Steel is a metal alloy whose major component is iron, with carbon content between 0.02% and 1.7% by weight. Carbon is the most cost effective alloying material for iron, but many other alloying elements are also used. Carbon and other elements act as a hardening agent, preventing dislocations in the iron atom crystal lattice from sliding past one another.
Varying the amount of alloying elements and their distribution in the steel controls qualities such as the hardness, elasticity, ductility, and tensile strength of the resulting steel. Steel with increased carbon content can be made harder and stronger than iron, but is also more brittle. The maximum solubility of carbon in iron is 1.7% by weight, occurring at 1130° Celsius; higher concentrations of carbon or lower temperatures will produce cementite which will reduce the material's strength.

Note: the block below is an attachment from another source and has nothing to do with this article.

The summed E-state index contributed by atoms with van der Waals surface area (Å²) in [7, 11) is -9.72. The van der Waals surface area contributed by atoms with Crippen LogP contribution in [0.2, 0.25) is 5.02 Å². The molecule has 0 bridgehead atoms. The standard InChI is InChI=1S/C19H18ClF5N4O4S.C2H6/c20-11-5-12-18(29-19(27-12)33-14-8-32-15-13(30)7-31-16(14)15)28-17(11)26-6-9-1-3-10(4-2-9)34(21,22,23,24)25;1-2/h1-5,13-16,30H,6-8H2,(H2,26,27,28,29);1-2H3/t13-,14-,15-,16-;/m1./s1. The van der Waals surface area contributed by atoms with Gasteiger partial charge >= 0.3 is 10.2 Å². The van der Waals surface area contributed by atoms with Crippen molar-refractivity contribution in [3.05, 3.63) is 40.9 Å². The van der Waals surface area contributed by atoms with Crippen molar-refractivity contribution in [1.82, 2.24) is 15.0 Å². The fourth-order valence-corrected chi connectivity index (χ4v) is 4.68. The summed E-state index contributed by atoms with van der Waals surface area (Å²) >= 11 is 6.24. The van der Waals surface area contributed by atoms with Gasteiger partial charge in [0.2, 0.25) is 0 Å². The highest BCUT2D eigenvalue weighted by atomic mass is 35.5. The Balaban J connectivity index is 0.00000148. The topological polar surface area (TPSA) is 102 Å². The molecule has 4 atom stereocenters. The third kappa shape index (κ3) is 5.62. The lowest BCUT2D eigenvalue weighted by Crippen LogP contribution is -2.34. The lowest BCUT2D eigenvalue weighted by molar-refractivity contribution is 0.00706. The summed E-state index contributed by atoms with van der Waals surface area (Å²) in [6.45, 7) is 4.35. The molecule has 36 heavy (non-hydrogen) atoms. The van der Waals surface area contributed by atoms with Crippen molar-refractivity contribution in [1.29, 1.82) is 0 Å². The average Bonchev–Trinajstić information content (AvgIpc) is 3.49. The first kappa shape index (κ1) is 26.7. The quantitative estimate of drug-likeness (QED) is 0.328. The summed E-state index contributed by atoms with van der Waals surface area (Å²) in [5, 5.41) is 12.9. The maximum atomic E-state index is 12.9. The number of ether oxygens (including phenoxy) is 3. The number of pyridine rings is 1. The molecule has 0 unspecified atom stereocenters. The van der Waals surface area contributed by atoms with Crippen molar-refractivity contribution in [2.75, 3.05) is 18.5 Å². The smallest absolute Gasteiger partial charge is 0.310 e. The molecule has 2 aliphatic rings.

Alloys with higher carbon content than this are known as cast iron because of their lower melting point. Steel is also to be distinguished from wrought iron with little or no carbon, usually less than 0.035%. It is common today to talk about 'the iron and steel industry' as if it were a single thing; it is today, but historically they were separate products.
Currently there are several classes of steels in which carbon is replaced with other alloying materials, and carbon, if present, is undesired. A more recent definition is that steels are iron-based alloys that can be plastically formed (pounded, rolled, etc.).